An individual whose intake of a nutrient is insufficient for his or her needs is described as suffering from a nutritional deficiency. Deficiencies can be overt or sub-clinical. Overt deficiencies are often given specific names, as follows:
|The anaemias||Nutritional anaemias occur when the oxygen-carrying capacity of the blood is reduced due to a deficiency of one or more of the nutrients required for red blood cell formation. Symptoms of anaemia may include fatigue, breathlessness on exertion, dizziness and pallor.
Iron deficiency anaemia is the most common type of anaemia. Other nutritional anaemias include folic acid, vitamin B2, vitamin B6 (often associated with taking the contraceptive pill), vitamin B12, vitamins C and E, copper, zinc and protein, in which deficiencies of these nutrients result in inadequate red blood cell formation.
Macrocytic anaemia, characterized by reduced numbers of abnormally large, malformed red blood cells, is caused by vitamin B12 and folic acid deficiencies.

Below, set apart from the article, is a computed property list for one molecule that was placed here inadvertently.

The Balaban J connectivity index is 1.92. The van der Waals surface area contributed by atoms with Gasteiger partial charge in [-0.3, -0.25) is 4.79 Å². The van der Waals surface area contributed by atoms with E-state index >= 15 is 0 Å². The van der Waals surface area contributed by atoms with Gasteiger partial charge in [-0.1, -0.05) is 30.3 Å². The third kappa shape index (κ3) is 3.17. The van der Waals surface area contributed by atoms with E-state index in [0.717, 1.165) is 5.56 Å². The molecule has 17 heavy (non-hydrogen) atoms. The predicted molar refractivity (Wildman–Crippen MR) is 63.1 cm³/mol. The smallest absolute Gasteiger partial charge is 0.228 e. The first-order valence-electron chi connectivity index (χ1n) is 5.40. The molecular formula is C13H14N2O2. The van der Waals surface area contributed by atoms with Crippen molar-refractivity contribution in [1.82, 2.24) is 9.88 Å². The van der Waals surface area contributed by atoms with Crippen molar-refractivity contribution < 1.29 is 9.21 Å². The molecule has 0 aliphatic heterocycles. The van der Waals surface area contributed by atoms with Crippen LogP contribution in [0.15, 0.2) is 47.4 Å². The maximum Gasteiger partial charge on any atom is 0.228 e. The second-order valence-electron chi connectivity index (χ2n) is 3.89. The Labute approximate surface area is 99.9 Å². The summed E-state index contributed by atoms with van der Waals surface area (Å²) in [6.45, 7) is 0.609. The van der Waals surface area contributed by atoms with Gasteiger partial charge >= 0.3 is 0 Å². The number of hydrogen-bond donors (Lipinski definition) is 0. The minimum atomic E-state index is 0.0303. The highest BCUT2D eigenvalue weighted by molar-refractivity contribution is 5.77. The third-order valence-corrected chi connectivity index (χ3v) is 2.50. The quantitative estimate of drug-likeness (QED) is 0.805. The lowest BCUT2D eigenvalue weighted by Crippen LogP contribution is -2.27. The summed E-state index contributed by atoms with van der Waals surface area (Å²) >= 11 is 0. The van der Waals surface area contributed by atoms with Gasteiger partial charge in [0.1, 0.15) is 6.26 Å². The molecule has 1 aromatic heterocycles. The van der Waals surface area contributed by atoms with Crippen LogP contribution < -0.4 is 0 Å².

Pernicious anaemia, caused by a failure to absorb vitamin B12 (often because of a lack of intrinsic factor) is a type of macrocytic anaemia.
|Beri-beri||A disease resulting from prolonged, severe vitamin B1 (thiamine) deficiency. This disease used to be particularly common in the far east due to the consumption of polished rice. Early signs and symptoms of beri-beri include anorexia, indigestion, constipation, malaise, calf muscle tenderness, palpitations and ‘pins and needles’ in the legs. More advanced cases develop into either of two sets of symptoms, referred to as ‘wet’ or ‘dry’ beri-beri. Wet beri-beri signs and symptoms include oedema, heart insufficiency, digestive disorders, emaciation, tense, painful calf muscles, high blood pressure and decreased urine volume. Dry beri-beri signs and symptoms include memory loss, disorientation and nystagmus.|